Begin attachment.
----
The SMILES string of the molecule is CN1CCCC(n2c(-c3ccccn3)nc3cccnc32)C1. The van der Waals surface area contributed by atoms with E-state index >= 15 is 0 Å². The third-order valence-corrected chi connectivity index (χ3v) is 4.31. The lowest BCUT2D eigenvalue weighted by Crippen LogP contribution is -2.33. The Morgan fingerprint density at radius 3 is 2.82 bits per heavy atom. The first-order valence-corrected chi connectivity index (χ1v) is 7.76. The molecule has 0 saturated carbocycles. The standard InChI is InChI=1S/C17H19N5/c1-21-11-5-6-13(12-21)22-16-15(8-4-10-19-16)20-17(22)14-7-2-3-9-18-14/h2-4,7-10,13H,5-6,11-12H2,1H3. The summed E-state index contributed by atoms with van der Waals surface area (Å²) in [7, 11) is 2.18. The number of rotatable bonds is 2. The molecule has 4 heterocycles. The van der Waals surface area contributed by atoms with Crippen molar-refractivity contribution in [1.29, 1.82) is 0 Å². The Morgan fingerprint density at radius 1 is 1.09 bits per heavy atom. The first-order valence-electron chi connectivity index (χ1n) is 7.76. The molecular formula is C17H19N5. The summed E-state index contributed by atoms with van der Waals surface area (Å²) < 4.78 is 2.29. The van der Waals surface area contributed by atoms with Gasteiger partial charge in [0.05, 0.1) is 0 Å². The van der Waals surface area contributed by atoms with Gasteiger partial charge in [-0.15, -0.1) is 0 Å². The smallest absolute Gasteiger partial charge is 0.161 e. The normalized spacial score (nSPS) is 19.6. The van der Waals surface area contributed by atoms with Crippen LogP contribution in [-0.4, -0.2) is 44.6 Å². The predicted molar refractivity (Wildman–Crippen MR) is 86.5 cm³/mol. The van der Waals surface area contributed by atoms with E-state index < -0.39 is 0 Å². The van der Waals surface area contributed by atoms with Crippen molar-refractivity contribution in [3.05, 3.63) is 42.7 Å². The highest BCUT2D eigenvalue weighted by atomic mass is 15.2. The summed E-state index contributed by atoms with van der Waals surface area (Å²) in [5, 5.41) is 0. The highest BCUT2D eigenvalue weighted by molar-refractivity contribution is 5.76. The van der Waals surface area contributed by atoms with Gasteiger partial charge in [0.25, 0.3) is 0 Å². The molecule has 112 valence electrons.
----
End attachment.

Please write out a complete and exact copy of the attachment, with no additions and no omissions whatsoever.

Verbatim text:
The SMILES string of the molecule is CN1CCCC(n2c(-c3ccccn3)nc3cccnc32)C1. The van der Waals surface area contributed by atoms with E-state index >= 15 is 0 Å². The third-order valence-corrected chi connectivity index (χ3v) is 4.31. The lowest BCUT2D eigenvalue weighted by Crippen LogP contribution is -2.33. The Morgan fingerprint density at radius 3 is 2.82 bits per heavy atom. The first-order valence-corrected chi connectivity index (χ1v) is 7.76. The molecule has 0 saturated carbocycles. The standard InChI is InChI=1S/C17H19N5/c1-21-11-5-6-13(12-21)22-16-15(8-4-10-19-16)20-17(22)14-7-2-3-9-18-14/h2-4,7-10,13H,5-6,11-12H2,1H3. The summed E-state index contributed by atoms with van der Waals surface area (Å²) in [7, 11) is 2.18. The number of rotatable bonds is 2. The molecule has 4 heterocycles. The van der Waals surface area contributed by atoms with Crippen molar-refractivity contribution in [1.29, 1.82) is 0 Å². The Morgan fingerprint density at radius 1 is 1.09 bits per heavy atom. The first-order valence-electron chi connectivity index (χ1n) is 7.76. The molecular formula is C17H19N5. The summed E-state index contributed by atoms with van der Waals surface area (Å²) < 4.78 is 2.29. The van der Waals surface area contributed by atoms with Gasteiger partial charge in [0.05, 0.1) is 0 Å². The van der Waals surface area contributed by atoms with Gasteiger partial charge in [-0.15, -0.1) is 0 Å². The smallest absolute Gasteiger partial charge is 0.161 e. The normalized spacial score (nSPS) is 19.6. The van der Waals surface area contributed by atoms with Crippen LogP contribution in [-0.4, -0.2) is 44.6 Å². The predicted molar refractivity (Wildman–Crippen MR) is 86.5 cm³/mol. The van der Waals surface area contributed by atoms with E-state index < -0.39 is 0 Å². The van der Waals surface area contributed by atoms with Crippen molar-refractivity contribution in [3.05, 3.63) is 42.7 Å². The highest BCUT2D eigenvalue weighted by atomic mass is 15.2. The summed E-state index contributed by atoms with van der Waals surface area (Å²) in [5, 5.41) is 0. The highest BCUT2D eigenvalue weighted by molar-refractivity contribution is 5.76. The van der Waals surface area contributed by atoms with Gasteiger partial charge in [0.25, 0.3) is 0 Å². The molecule has 112 valence electrons.